The platform correlates tons of incoming data to make real-time intelligent decisions to offer seamless omni-channel solutions.
The four core modules of Rubicon are Order Management System, Inventory Management System (IMS), Catalogue Management System (CMS) and Logistics Management System (LMS).
The Order Management System hosts a real-time engine that allocates the order to the most preferable fulfilment point by evaluating parameters like availability of inventory, proximity to customer, serviceability of logistics, SLA adherence, etc. If the order is not processed in a specified time-frame (configurable), the system automatically de-allocates the order and allocates it to the next best stock point. The system then assigns the logistics partner with order-based parameters like cost, SLA, serviceability, and performance.
The Inventory Management System (IMS) provides a single-view inventory to manage and publish inventory across all channels. The system publishes and updates inventory for each sale from any channel to keep other channels in sync in real time.
The Catalogue Management System (CMS) enables users to create catalogues for products to be sold across channels and helps in managing digital assets like product images, videos, 360-degree product videos and so on.
The Logistics Management System (LMS) hosts a pre-integrated ecosystem of various last-mile logistics partners. The system provides end-to-end tracking of the order, from allocation to customer delivery through real-time status exchanges.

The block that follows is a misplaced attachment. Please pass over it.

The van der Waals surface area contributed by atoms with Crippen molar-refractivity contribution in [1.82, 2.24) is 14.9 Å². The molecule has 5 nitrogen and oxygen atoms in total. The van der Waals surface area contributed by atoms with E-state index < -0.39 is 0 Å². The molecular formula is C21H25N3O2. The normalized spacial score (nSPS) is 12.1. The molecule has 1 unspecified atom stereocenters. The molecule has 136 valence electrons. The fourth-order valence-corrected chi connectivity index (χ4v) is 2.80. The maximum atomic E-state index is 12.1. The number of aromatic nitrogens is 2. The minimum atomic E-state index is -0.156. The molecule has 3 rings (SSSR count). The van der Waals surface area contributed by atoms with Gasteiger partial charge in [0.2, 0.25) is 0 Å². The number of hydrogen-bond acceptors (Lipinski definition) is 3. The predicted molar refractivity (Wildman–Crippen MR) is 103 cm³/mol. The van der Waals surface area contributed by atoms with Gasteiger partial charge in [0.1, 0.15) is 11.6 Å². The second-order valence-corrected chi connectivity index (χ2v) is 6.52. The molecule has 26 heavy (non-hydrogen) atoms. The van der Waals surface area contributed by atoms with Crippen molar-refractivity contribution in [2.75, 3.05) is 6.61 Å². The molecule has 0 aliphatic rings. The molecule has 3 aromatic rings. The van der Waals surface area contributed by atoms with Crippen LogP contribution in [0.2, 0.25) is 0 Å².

Ace Turtle has grown its team to more than 100 employees and is looking to double the strength by the next fiscal year. The company makes money by charging brands a monthly subscription fee and gets a small revenue share from the business they generate.
The founders claim Ace Turtle is growing by 25 percent month on month and aims to achieve break-even in another two years. The company recently got Series A funding from Singapore-based Vertex Ventures and C31 Ventures (the venture capital arm of CapitaLand).
Ace Turtle has 20 large brands on its client list, including Ray-Ban, Puma, Arrow, Flying Machine and Fossil, but business was largely built on referrals till now.
Nitin says with investment coming, the firm is “now building a business development team including an inside sales team”.
As a part of global expansion plans, the company aims to expand its footprint in Singapore and Malaysia by the end of this year.
The retail industry in India is expected to grow to $1.3 trillion by 2020, according to a report by India Brand Equity Foundation. The online retail market is expected to grow to $70 billion during FY15-FY20.
There are others who are working towards integrating omni-channel technologies with retailers, including E-bee, Fulfil.io and Mobmerry. But Ace Turtle continues to go full steam ahead, banking on its ace in the hole: Rubicon.
Website: Ace Turtle